Volkswagen presents worldwide research alliance on electric mobility

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·         Electronic Research Lab (ERL) conducts advance development on battery systems and power electronics

·         Laboratory in Silicon Valley one of three research satellites


Wolfsburg/Palo Alto, 20 July 2010 - Volkswagen Group is invests over five billion Euros a year in research and development; 23,000 employees are active in this area worldwide. In terms of research, e-mobility has a key function for the automobile of tomorrow. Volkswagen will be bundling worldwide activities in research and advance development for electric cars. The Chairman of the Board of Management of Volkswagen AG, Dr. Martin Winterkorn, provided insight into the work of his American team at the Electronics Research Laboratory (ERL) in Palo Alto, California, on Monday.


Group Research at the headquarters in Wolfsburg is responsible for all the brands of Volkswagen AG. Research assignments and results are coordinated there. Group Research conducts international trend and technology scouting with their own research satellites for the purpose of strategic alignment in the primary global markets. Along with the ERL in Palo Alto, these include Volkswagen Research Lab China (VRC) and Technical Representative Tokyo (VTT).


Around 100 employees are working on the cars of tomorrow at the ERL, the largest research institution of the Volkswagen Group outside Wolfsburg. Alongside the development of driver assistance systems, the focus is on electric mobility. "In the future, the heart of Volkswagen will also beat with electricity, and our engineers in America, Europe and Asia are laying the foundations for that in the research alliance," said Winterkorn. The roadmap: The Touareg Hybrid, launched this year, will be followed by the Jetta Hybrid in 2012 and, the year after that, by the E-Up! and the Golf blue-e-motion, either one will also be the first full-electric vehicle by the brand in the United States. Winterkorn: "Volkswagen will be the automaker that will offer the electric car attainable for every customer."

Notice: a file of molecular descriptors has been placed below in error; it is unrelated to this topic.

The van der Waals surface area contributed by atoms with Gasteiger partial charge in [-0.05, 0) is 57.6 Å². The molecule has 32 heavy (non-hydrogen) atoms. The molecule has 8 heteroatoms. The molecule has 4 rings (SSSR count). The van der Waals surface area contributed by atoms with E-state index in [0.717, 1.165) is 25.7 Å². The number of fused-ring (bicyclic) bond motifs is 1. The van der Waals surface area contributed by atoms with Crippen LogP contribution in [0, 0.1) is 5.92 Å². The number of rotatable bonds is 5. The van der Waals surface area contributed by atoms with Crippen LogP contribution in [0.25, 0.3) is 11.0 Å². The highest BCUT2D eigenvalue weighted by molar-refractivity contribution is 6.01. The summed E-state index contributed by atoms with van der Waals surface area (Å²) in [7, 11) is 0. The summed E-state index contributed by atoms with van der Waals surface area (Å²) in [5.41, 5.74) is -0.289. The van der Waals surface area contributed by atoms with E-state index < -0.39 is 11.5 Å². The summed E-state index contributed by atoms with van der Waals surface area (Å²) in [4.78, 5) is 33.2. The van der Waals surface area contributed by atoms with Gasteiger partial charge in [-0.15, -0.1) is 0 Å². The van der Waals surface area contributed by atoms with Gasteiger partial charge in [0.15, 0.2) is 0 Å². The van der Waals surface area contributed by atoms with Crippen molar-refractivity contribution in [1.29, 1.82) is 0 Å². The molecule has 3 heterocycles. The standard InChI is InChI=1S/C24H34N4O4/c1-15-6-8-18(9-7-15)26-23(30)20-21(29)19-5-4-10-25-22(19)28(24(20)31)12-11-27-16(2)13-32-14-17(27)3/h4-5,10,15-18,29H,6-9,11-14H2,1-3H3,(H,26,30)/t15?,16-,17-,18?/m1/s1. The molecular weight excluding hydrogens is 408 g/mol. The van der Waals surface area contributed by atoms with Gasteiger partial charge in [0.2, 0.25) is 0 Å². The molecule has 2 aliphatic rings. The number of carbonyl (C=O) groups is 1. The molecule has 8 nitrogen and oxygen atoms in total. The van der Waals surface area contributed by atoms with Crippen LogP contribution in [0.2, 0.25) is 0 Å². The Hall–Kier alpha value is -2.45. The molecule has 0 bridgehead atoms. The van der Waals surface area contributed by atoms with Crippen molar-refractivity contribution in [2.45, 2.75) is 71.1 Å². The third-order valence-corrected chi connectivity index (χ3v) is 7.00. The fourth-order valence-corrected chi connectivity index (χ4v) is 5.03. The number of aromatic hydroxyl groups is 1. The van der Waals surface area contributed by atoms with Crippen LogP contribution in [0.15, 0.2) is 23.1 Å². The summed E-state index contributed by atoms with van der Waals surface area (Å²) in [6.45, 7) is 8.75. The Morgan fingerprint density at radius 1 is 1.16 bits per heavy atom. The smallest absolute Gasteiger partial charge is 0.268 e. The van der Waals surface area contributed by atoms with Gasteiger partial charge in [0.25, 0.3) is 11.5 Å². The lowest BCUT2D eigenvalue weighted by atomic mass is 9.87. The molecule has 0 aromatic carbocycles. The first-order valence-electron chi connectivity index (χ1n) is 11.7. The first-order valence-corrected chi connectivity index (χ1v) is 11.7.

Within this global alliance for research and advance development, Volkswagen is examining various storage concepts. In the field of lithium-ion technology (li-ion), this means competition between specially developed battery cells and so-called consumer cells known from notebooks and other devices, also called 18650 cells. The ERL in Silicon Valley has been especially assigned the task of examining the battery compound of consumer cells. The ideal packet assembling of battery cells in the automobile, as well as intelligent controls (power electronics) of the stored energy, are to ensure that cruising ranges are as wide as possible.


In the advance development for future e-models of the Volkswagen Group, every single demand made on batteries is being ascertained: This includes their lifetime and corresponding costs, reliability as well as the cruising range and safety of the battery.

The work of the Electronics Research Laboratory, already founded in 1998, is performed clear across all the brands. Hence packet assembling for variants of the Audi eTron is conceived as well as those for variants of the Golf blue-e-motion.


What’s decisive for Volkswagen is the close, worldwide cooperation and networking of the expert groups. Thus building prototypes and the joint assessment of performance and specification in automobiles takes place in direct comparison with other battery concepts from the research alliance.


The investments required for development, especially in the field of e-mobility, stand on sound economic grounds, Winterkorn emphasized in Palo Alto. The operational result in the first five months of the ongoing year has developed better than expected; the same is true for the Group’s vehicle sales. Deliveries in the first half of 2010 increased to over 3.5 million vehicles (first half of 2009: 3.1 million), corresponding to a plus of around 15 percent. The Volkswagen brand has plainly exceeded the 2-million threshold in terms of deliveries in the same time period, increasing the value of the previous year (1.9 million vehicles) likewise by around 15 percent.


The company is expecting a better growth than the market as a whole for all of 2010 and a new delivery record. "Our path to global leadership also leads through the United States, because we have considerable growth opportunities here," concludes Winterkorn. "Our goal is to turn Volkswagen into the leading volume brand here as well."



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